But such is life – today I met up with Housemate #1 to pickup my books from her and catch up before she flies back to Philly tonight. In the train I thought – it’s funny how our timing perfectly matched to meet halfway. I helped her pack and we sent the last of her boxes to the apartment. When the postal office lady made a fuss about wanting to see her ID to verify the address as the to/from address were the same and Housemate #1 had forgotten to grab hers in the midst of a hectic morning, showing my ID fortunately sufficed. It rained cats and dogs this morning, the wind chillier than usual too and I’d been feeling cold while on my way but by the time I made it to her, the rain had completely stopped and she easily passed me her jacket.
We spoke and spoke and spoke – while unloading the car, packing the boxes, during lunch at our favorite Korean restaurant near her rented apartment, in the long bus ride to the ferry building, sitting on a bench outside overlooking the ocean, over a cup of coffee and pomegranate-blueberry frozen yogurt while waiting for time to pass… We reminisced, reflecting on the past 3.5 years together and how we’re finally here: past the junctures in our present lives, moving forward to act upon our decisions.
Her six-months internship here is akin to my Miri days just last year – the turning points she faced in her personal struggles about her near future and where she hopes to be et cetera… In the post office as we were lining up, I brought up the fact that this coming fall is her last term in school. She looked me straight in the eye and said, “I wanted to tell you this in person – I’ve decided to return home for good once I’m done.” I grinned despite myself – I’ve always been pro-returning, genuinely believing brain and talent drain must be tackled by those of us who are able.
By the end of the day, I realized something – just as Eldest Sis pointed out to me upon my leaving days ago that “I’m so happy to see you grown up and finding peace with and within yourself (although this may not be apparent to you…)” and I’d grinned at her words, likewise I realized that Housemate #1 has metamorphosed too. There’s a kind of quiet confidence and contemplation, a form of maturity if you will, that was not there before within her. Through her, I see myself again.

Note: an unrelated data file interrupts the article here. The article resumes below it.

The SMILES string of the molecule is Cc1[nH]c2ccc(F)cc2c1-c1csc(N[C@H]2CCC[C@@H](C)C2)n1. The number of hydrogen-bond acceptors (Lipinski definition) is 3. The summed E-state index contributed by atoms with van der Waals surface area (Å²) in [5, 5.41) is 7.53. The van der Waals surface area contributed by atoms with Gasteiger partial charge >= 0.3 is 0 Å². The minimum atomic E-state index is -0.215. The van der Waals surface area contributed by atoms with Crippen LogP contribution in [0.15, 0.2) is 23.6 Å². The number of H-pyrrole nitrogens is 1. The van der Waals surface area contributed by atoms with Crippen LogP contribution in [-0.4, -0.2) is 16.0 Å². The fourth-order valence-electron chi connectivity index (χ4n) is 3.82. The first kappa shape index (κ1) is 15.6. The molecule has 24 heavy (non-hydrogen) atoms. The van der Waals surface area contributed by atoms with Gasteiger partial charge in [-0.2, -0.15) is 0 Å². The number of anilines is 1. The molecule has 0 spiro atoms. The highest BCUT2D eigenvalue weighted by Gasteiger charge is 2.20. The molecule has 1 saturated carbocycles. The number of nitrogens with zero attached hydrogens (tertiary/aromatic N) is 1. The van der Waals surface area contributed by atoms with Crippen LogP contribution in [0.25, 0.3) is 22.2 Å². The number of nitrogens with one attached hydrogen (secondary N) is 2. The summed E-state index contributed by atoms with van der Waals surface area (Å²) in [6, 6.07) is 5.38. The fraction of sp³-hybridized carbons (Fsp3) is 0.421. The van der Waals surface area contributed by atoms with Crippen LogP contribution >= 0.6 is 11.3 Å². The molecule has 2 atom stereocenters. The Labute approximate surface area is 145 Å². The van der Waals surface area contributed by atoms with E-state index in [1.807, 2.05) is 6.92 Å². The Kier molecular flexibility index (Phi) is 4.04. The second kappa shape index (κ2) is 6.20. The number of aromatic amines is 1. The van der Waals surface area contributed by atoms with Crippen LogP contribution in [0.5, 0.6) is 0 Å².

Now I remember what it took for me to have gotten here.
As I sat in the train on my way back, I’m hit once again as I have repeatedly this past week by my present – that I’m in friggin’ California, the state of many people’s dreams; that I’ll be receiving knowledge in one of the best, if not the best, institution in the world especially for my field; that my girlhood dreams of wanting to experience a campus setting university – I’m getting that now as I keep feeling awestruck at the beauty that is this school’s architectures; that I’m living solo in a space that’s all mine as I’d always dreamed of… And many, many more blessed reasons why this present is meant to be.
Minutes to parting ways, Housemate #1 admitted aloud once more just how great her six months here had been, how much she’ll miss it and just imagine, “If only I could take this kind of environment unique to San Francisco and bring it home to Malaysia, then life would’ve been perfect!” I looked back at her and we both laughed, knowing how wishful thinking that is.
“True,” I responded, “but then it wouldn’t be life. It’s too perfect that it’s not worth anything.”
I have no idea when we’ll cross paths again between the two of us… But I’m not worried. There are things you know in your heart to be true just by knowing, crazy as that may sound and in my life’s worth – this friendship’s one of it. May we always live our lives sincerely governed by our innermost desires to stay true to ourselves, honest in our ventures and should we lose our ways – which of course we will, in this unpredictable thing called life – that we remember we can count on each other to be found.
To this new chapter in my life – I will honor it, I promise.